A trying season ends, but journey does not
Back in a basketball jersey for her senior year, Judge enjoyed her best statistical season but also the most emotionally taxing.
The impending decision date loomed, her new teammates lacked experience and she was constantly the focal point of her opponents’ defense.
Still, Judge managed to put up a career-best 18.4 points and 6.9 rebounds a game while splitting league MVP honors with Pioneer Valley’s Shnyia Tell.
San Luis Obispo finished 13-11 overall and under .500 in the PAC 7. The Tigers scored 32.3 points per game with no one other than Judge averaging more than 5.4 points.
“She had a lot of pressure on her this past season and knew that we expected a lot out of her,” Monroe said. “On some nights, she had to carry us.”
It took its toll.
“Having (college) aspirations and then going through that season was discouraging,” Judge said. “There were some highlights and things that will be great memories of mine forever, but there were things that, honestly, made me hate playing.
“After the season, I was so tired that I didn’t want to play anymore. I didn’t play for like a month because I was so burned out and so done with it. That kind of influenced my decision.”
Judge ultimately made her choice in May, accepting a full-ride scholarship to Butler Community College in El Dorado, Kan., where she will compete on the livestock judging team and double major in animal sciences and agriculture communications.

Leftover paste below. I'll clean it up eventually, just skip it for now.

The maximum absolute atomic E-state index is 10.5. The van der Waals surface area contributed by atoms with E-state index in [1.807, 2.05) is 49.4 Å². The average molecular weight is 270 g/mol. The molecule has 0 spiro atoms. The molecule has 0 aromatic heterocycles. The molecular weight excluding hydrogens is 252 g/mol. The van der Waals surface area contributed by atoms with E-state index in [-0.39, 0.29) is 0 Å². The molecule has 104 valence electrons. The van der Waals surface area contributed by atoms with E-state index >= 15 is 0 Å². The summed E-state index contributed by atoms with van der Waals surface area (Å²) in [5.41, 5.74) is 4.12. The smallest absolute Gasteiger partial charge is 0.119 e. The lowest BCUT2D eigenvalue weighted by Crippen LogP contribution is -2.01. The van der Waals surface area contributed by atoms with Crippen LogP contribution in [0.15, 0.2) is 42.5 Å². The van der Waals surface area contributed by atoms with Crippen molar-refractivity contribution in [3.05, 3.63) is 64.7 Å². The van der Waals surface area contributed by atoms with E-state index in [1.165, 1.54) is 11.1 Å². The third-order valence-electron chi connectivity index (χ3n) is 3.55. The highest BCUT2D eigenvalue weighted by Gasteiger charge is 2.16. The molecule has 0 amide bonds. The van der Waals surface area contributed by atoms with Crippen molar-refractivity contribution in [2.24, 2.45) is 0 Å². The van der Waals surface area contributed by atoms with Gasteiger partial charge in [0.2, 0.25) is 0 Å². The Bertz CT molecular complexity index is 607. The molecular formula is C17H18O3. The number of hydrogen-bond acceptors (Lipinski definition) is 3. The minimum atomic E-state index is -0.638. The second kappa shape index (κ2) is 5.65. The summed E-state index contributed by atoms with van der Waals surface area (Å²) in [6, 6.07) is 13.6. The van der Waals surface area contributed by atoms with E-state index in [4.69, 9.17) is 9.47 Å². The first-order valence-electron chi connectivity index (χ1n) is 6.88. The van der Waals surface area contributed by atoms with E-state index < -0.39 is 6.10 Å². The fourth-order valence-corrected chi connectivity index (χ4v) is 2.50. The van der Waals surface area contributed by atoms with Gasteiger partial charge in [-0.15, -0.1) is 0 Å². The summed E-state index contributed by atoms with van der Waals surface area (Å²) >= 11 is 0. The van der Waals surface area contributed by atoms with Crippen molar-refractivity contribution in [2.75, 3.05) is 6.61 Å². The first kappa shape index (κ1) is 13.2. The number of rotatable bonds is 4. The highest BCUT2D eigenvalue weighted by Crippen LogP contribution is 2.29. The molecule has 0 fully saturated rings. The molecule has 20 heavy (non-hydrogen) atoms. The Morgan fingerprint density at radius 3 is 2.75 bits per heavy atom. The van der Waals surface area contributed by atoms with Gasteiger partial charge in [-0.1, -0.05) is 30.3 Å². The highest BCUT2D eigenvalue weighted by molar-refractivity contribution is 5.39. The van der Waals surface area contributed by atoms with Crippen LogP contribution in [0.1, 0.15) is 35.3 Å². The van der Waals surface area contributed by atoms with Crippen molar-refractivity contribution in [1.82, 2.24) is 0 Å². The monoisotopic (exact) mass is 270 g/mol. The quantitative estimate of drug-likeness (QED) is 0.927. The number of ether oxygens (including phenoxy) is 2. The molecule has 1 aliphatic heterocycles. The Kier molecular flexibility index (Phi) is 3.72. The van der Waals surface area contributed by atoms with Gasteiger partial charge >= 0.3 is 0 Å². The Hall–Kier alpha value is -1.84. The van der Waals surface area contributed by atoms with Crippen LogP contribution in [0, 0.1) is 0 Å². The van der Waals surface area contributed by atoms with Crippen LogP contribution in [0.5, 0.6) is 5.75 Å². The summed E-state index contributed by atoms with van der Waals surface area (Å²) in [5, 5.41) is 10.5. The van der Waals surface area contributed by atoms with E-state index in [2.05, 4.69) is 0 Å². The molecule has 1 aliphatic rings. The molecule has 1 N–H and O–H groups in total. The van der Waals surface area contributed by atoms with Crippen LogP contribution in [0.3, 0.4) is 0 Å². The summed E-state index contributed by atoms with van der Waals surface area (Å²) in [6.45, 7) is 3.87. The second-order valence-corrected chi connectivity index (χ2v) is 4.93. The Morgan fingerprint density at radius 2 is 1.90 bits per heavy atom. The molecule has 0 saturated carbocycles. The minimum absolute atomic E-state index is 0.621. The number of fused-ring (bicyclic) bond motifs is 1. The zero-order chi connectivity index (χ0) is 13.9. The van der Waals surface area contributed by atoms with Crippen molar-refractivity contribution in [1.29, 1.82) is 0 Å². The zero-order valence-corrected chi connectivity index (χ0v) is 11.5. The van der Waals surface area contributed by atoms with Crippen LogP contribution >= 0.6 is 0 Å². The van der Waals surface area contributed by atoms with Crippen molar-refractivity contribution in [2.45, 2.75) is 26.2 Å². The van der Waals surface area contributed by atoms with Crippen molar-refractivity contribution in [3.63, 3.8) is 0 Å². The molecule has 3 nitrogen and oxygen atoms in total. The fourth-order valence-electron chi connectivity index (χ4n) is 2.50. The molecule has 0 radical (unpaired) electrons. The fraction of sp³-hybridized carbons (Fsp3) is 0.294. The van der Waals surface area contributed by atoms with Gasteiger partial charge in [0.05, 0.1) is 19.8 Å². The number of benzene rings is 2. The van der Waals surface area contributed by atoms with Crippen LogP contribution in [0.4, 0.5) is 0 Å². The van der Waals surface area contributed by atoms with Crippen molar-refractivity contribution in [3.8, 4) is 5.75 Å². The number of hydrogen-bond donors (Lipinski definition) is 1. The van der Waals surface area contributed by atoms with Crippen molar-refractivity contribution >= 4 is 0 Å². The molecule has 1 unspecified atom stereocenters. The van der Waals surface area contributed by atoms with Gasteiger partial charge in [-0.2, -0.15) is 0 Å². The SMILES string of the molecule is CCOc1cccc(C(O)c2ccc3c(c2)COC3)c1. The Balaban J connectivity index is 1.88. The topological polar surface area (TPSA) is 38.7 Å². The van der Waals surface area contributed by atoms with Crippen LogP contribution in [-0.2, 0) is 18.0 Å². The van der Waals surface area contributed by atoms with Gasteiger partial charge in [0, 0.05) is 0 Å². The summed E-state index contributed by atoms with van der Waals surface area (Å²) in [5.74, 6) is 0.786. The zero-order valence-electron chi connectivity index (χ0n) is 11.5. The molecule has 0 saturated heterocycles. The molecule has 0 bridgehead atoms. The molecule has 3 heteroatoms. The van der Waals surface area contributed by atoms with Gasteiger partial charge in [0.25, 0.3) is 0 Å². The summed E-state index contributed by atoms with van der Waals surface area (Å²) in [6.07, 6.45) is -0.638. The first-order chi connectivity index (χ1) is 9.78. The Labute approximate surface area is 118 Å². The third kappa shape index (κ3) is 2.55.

Her goal is to transfer to Oklahoma State and its traditionally strong judging team, where her sister currently competes. Judge was accepted to the school, but opted for the scholarship over four years of out-of-state tuition.
Butler has a good basketball team — the Grizzlies were 34-3 last season — and Judge has made contact with the coach in case circumstances change.
But for now, she will pursue the other passion, leaving for the Midwest this weekend.
She made sure to pack her basketball shorts, just in case.
“Sometimes I look back and think; did I really make the right decision?” she said, looking down as she tossed her basketball from hand to hand. “I think I did, but in the back of my mind, I know that nothing’s permanent. I have definitely not left basketball behind.”